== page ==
Start by cutting your pieces of plywood to the dimensions of your table saw. I like to leave an inch reveal on the sides and the same front to back. This is personal preference, and you should build according to your needs. Remember the bigger it is, the heavier it is.
Place two pennies in each slot on the table saw to support the strip of hardwood. this will hold them up high enough to allow a nail to hold the parts firmly against the bottom of the sled. Lay the strips on top of the pennies. Next, lay the plywood on top of that squaring it up to the user side of the saw. Once in place layout where your rails end up and mark a line with the framing square across the top of the sled for reference.
You can now remove the plywood and apply yellow glue to the runners in the slots, you may leave them in place. Once you have the glue and nailer ready, lay the plywood back on top and realign all your marks, then square it up again to the user side. Apply pressure to the work piece and work your way from front to back putting a nail every 6" or so. Do this to to the other guide and remove your sled. You'll need to clean out any glue that squeezed out with a wet rag. Flip the sled over and pre drill and countersink 1" screws to permanently attach the runners. Don't forget to remove the pennies.
While the sled is still upside down. You can go ahead and attach the back side of the sled to the plywood. Screws and glue for this side will ensure a solid, rigid, long lasting sled.
Slide the sled back and forth on the saw with the blade lowered. You might need to sand or plane some spots on the runners to ensure a smooth sliding product. Wax the runners and underside with paste wax, pledge, or other dry lubricant when finished.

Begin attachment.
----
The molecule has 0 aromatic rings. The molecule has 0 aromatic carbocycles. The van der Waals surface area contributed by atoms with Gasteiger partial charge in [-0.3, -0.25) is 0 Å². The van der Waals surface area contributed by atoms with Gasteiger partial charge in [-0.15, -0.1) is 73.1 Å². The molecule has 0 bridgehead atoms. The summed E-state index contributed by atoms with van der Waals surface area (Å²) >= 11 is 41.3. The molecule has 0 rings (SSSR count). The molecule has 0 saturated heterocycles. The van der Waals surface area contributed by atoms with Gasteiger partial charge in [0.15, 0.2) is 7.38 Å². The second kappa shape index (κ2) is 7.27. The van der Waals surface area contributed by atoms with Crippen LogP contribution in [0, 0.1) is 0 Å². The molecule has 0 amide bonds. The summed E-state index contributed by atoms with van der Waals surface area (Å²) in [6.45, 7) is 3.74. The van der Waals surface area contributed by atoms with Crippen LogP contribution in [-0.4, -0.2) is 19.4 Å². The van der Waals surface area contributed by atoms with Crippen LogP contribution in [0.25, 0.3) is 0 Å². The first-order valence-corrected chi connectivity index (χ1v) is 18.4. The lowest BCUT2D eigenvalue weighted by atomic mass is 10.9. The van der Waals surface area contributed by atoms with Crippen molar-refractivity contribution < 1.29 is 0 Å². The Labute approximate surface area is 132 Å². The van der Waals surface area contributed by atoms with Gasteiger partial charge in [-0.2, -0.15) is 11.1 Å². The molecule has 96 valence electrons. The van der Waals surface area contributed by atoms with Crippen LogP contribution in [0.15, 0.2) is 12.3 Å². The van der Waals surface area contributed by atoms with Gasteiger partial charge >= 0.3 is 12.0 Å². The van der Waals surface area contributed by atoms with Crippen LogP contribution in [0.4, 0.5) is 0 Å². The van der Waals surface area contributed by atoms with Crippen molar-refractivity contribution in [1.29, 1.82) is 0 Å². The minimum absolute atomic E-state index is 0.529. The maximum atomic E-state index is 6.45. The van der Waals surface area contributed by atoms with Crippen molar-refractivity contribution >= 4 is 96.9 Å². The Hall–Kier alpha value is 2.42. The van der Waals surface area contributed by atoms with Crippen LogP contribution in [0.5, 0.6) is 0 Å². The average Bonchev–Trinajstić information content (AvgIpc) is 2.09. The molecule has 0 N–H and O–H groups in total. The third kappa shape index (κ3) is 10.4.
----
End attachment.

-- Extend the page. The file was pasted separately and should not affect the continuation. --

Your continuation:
Now you can attach the front side. Only attach with one screw at first, left or right, not center.(this will be adjusted in the next steps). Do not use glue on this side, if the fence needs adjusting in the future, it can be easily re-squared.
With the sled in place on the saw in it's "home position" and the blade completely lowered, start the saw. Holding you work piece in place with one hand while raising the blade slowly with the other, cut through the plywood (watch your hand placement). Once you just get through the plywood push the sled into the blade almost reaching the front fence, but not cutting it. Then pull the sled towards you and cut almost to the backside but not through. Be careful here as the sled will want to kick.
Use a clamp to apply pressure to the fence. Snug it up, but still allowing you to move the board with a tap. Place the framing square against the fence and line it up with the cut you just made. One squared, lock it down with the clamp, flip it over, and finish screwing it all the way across.
Once the sled is squared up make sure by cutting a sample piece. Using a different square, compare the cut and adjust if needed. You might want to make a stop block with a notch in it to use exclusively with your new sled. Enjoy, and check back for updates on jigs and other uses for your sliding cut-off box.
- Mark out some basic measurements for quick reference.
- Try to use a blade of the same thickness always. (keeps your cuts clean and accurate)
- Store the sled somewhere convenient.
- Don't store it on the fence side (back side down)
- Angle cuts should be kept to a minimum.(tilted blade)
Frankie Talarico Jr.